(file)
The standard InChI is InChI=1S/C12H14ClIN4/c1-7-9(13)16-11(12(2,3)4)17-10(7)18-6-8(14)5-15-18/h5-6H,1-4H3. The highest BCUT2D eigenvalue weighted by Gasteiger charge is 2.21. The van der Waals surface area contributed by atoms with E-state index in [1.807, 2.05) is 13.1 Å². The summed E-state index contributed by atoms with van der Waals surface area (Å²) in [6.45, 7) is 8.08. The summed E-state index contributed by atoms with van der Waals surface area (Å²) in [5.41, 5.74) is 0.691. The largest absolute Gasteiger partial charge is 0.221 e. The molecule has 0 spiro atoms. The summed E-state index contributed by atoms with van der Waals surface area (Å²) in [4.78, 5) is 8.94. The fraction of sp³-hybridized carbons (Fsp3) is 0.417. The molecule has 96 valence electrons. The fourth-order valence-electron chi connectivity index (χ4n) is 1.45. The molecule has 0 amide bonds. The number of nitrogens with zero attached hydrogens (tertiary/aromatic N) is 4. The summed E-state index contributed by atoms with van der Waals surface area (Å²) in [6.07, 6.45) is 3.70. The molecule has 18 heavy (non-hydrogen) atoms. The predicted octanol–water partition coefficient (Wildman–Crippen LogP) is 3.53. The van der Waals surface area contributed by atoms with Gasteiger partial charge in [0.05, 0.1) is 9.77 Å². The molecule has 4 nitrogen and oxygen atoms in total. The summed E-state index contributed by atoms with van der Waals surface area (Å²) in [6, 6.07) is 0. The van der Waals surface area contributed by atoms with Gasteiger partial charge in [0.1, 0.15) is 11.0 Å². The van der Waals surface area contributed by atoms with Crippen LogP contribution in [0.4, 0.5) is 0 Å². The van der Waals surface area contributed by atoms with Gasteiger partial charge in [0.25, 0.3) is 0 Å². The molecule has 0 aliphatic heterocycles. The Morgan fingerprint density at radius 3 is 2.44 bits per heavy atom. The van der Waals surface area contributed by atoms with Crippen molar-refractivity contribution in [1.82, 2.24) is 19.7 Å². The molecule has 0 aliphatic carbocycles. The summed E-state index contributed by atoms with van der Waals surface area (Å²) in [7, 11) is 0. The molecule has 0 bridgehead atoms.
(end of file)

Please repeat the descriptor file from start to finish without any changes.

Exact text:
The standard InChI is InChI=1S/C12H14ClIN4/c1-7-9(13)16-11(12(2,3)4)17-10(7)18-6-8(14)5-15-18/h5-6H,1-4H3. The highest BCUT2D eigenvalue weighted by Gasteiger charge is 2.21. The van der Waals surface area contributed by atoms with E-state index in [1.807, 2.05) is 13.1 Å². The summed E-state index contributed by atoms with van der Waals surface area (Å²) in [6.45, 7) is 8.08. The summed E-state index contributed by atoms with van der Waals surface area (Å²) in [5.41, 5.74) is 0.691. The largest absolute Gasteiger partial charge is 0.221 e. The molecule has 0 spiro atoms. The summed E-state index contributed by atoms with van der Waals surface area (Å²) in [4.78, 5) is 8.94. The fraction of sp³-hybridized carbons (Fsp3) is 0.417. The molecule has 96 valence electrons. The fourth-order valence-electron chi connectivity index (χ4n) is 1.45. The molecule has 0 amide bonds. The number of nitrogens with zero attached hydrogens (tertiary/aromatic N) is 4. The summed E-state index contributed by atoms with van der Waals surface area (Å²) in [6.07, 6.45) is 3.70. The molecule has 18 heavy (non-hydrogen) atoms. The predicted octanol–water partition coefficient (Wildman–Crippen LogP) is 3.53. The van der Waals surface area contributed by atoms with Gasteiger partial charge in [0.05, 0.1) is 9.77 Å². The molecule has 4 nitrogen and oxygen atoms in total. The summed E-state index contributed by atoms with van der Waals surface area (Å²) in [6, 6.07) is 0. The van der Waals surface area contributed by atoms with Gasteiger partial charge in [0.1, 0.15) is 11.0 Å². The van der Waals surface area contributed by atoms with Crippen LogP contribution in [0.4, 0.5) is 0 Å². The van der Waals surface area contributed by atoms with Gasteiger partial charge in [0.25, 0.3) is 0 Å². The molecule has 0 aliphatic heterocycles. The Morgan fingerprint density at radius 3 is 2.44 bits per heavy atom. The van der Waals surface area contributed by atoms with Crippen molar-refractivity contribution in [1.82, 2.24) is 19.7 Å². The molecule has 0 aliphatic carbocycles. The summed E-state index contributed by atoms with van der Waals surface area (Å²) in [7, 11) is 0. The molecule has 0 bridgehead atoms.